Sociology consists of a myriad of frequently confusing concepts. Key Concepts in Sociology provides a comprehensive, lively and clearly-written guide to the most important concepts in the subject. It includes both what might be regarded as ‘classic’ sociological concepts, such as ‘class’, ‘bureaucracy’ and ‘community’, as well as subjects that have become increasingly prominent in recent times, such as ‘celebrity’, ‘risk’ and ‘the body’.

Each of the thirty-eight substantive entries: Defines the concept; provides a clear and compelling narrative; clarifies the main debates, perspectives and disagreements; gives advice on further reading

Key Concepts in Sociology should be the first choice for sociology students at all levels of learning.

Qualitative and Quantitative Research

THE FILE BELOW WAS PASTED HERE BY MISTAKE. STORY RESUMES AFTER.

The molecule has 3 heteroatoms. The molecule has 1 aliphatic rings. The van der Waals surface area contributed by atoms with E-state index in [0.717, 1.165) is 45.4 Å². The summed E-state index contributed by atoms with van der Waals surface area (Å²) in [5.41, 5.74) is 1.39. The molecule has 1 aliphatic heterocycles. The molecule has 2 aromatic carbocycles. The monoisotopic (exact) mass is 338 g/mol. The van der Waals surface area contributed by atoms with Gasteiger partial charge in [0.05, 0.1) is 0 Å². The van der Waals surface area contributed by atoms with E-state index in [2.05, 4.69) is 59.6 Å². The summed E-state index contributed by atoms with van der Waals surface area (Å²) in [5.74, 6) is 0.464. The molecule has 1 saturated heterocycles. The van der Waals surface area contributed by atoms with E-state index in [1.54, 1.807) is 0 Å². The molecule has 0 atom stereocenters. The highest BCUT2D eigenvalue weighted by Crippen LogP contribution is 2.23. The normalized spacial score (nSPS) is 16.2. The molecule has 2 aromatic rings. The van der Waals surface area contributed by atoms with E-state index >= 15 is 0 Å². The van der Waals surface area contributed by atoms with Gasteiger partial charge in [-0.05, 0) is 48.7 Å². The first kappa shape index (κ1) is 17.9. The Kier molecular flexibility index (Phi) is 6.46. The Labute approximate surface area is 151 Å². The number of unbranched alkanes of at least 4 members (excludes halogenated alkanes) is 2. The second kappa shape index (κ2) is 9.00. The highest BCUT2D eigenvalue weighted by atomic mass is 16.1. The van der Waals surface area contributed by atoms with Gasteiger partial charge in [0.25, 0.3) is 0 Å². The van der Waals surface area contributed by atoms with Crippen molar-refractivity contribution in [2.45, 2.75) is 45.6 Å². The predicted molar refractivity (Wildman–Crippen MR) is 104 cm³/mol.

Qualitative and Quantitative Research
Qualitative and quantitative research

Qualitative and quantitative research methods have generally been treated as opposites and their respective practitioners have often regarded each other as occupying enemy camps. For example, Burchill (2006) stated that sociology had been much preoccupied throughout its history by disputes between advocates of these methodologies: both King et al. (1996: 3) and Marsh et al. (1996: 110) described relations between the advocates of each research method as resembling a war, and Bilton et al. argued that while it was becoming less significant for many researchers, ‘this methodological fault-line has been the principal divide within sociological theory and research’ (1996: 109).

There are those who see quantitative and qualitative methodologies and their underlying epistemologies as irreconcilable, though others consider this ...

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